For the sake of an argument, let's blame Cyril Hahn and Waze & Odyssey for this*. I have nothing against Waze & Odyssey or Cyril Hahn. Waze & Odyssey are absolutely fine. They did an alright Boiler Room session. They're probably both really nice to their mums. Cyril Hahn probably pays his gas bill on time. But they're responsible for this:

And this:

W&O's tepid take on R Kelly's overplayed and ironized 1994 hit is the kind of lazy, dispiriting record that spawns a thousand shitty imitators, spurred on by the apparent ease of slapping a tune together that does everything with minimal effort. The vocal's pretty much played straight and the Korg M1 melody is a bland approximation of everything MK did the first time round. It just plods along, doing pretty much less than fuck all for four minutes but somehow it manages to make me want to come on like some bedroom bound sixth former who just got really into Dream Theatre at the same time his older brother went through a bassline phase, raging at the 'artificiality' of dance music, claiming I'll never set foot in a club full of "townies".

Hahn's remix is similarly devoid of spark. It's a trundle through a park the local council can't afford to maintain. It's a Sunday night in November. It's unsugared Weetabix. It's Nuneaton.

Sure, there are plenty of predecessors — Le Youth's Cassie sampling damp squib "Cool" comes to mind, as does Huxley's Boyz II Men interpolating "Let It Go", and the evening I spent at an unnamed festival last summer left me feeling like I'd been bashed round the head with a sample-and-snooker-ball stuffed sock, like a ravey Ray Winstone — felt like being battered round the head with the clumpy H&B — and, yes, it can be done well — HNNY's "No" is a perfect example of how a few lines outsourced from a song you thought you knew intimately can take on new resonances, new forms, new identities through reuse — but the majority of this stuff is just...shit.

Songs like Tough Love's "So Freakin' Tight" or "Love Like This" by KANT are proof that the problem lies with the interpreters rather than the source material. Jodeci's "Freak'N You" and Faith Evans' "Love Like This" are both unequivocally good records — the former a slow jam par excellence, the latter the kind of rollerskate jam they just don't make any more. Importantly, both have been put through the remix wringer previously. We don't need to dwell on Fatman Scoop's "Be Faithful" for too long. It's a party record that probably still sounds good at parties if you've never been to a party before. The Jodeci track is a little more interesting. MK's mid-90s take on it is the blueprint for every shitty, underdone, bang-average dripper that's seeping out of car radios from Nantwich to Norwich. As a stand alone song, it's fine, it works, it's functionally effective and, it has to be said, quite fun.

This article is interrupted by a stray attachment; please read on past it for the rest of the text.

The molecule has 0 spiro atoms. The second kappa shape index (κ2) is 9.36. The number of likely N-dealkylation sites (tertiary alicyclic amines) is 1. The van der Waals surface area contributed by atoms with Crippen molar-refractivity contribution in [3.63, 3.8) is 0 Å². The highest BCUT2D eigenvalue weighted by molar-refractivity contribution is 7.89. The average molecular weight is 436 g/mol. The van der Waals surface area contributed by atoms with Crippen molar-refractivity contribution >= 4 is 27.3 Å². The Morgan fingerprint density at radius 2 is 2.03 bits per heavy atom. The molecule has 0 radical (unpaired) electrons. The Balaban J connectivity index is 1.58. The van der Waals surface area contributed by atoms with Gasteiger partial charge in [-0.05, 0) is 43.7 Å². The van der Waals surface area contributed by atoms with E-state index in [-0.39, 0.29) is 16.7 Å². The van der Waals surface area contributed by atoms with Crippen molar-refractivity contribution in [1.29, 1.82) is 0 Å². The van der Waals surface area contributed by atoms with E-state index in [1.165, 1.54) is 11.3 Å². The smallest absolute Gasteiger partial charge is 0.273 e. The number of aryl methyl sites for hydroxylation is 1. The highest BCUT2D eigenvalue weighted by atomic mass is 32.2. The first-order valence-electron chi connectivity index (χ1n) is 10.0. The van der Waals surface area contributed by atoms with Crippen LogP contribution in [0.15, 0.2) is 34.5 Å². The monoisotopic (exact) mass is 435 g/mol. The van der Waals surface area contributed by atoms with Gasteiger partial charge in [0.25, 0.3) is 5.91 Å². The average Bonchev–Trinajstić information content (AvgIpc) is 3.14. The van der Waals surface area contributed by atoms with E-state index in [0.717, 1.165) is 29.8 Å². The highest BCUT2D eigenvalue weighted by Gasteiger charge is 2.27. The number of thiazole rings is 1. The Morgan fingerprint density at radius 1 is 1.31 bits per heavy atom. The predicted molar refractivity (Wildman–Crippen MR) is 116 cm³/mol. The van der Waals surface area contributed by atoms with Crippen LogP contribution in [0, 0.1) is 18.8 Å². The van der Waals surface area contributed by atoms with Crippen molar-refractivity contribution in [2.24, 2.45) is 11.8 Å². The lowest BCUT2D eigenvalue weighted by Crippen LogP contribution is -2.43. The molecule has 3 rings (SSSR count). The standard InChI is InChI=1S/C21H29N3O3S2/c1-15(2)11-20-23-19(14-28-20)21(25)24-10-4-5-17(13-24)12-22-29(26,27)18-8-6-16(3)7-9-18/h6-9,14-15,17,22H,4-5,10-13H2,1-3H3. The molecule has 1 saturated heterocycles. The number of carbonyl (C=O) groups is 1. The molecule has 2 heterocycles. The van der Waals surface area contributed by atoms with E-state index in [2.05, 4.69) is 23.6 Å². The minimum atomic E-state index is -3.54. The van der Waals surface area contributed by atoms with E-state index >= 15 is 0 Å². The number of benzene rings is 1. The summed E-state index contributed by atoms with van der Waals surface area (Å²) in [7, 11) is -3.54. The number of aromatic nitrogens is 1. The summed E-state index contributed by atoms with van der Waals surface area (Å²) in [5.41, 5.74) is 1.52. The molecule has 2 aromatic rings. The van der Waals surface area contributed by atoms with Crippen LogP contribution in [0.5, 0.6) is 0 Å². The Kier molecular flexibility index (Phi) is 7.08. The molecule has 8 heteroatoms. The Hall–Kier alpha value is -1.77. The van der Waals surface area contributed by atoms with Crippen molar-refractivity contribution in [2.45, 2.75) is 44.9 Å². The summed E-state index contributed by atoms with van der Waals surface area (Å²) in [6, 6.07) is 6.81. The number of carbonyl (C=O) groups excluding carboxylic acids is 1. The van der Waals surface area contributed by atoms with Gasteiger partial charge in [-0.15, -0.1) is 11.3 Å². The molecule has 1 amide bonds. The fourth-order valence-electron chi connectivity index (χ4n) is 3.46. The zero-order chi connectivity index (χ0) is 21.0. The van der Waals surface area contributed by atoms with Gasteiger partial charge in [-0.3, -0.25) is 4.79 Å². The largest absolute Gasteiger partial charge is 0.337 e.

It's that final quality that's missing from this current glut of main stage mainstays. There's nothing fun about "Nobody Else" by Dusky. There's nothing invigorating about Philip George's "Wish You Were Mine". There's nothing to say, at all, about "Freak" by Route 94 and Secondcity, or Duke Dumont's "I Got U'.

These are joyless apparitions, perversely de-sexed anthems for the white-vest-and-Jack-Wilshere-haircut crew, flaccid dicks flapping limply in the breeze. These are the records the Cheeky Nandos generation have chosen as their own.

The thing is, it goes beyond the R&B sample. Sampling, done well, is obviously a Good Thing. It's an effective shortcut, a useful bit of cultural shorthand. It's like eating a really fucking great burger — simple satisfaction delivered simply. Done badly, done clunkily, done without any pretence of artfulness or critique t's basically an under-studied undergraduate desperately quoting from the introductory pages of 15 secondary texts in a failed attempt at looking in control. And who wants to listen to that? Who fucking cares about that?

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*We don't actually blame them for anything and this article expressly expresses the opinions of the author. It does not represent THUMP as a whole.

cyril hahn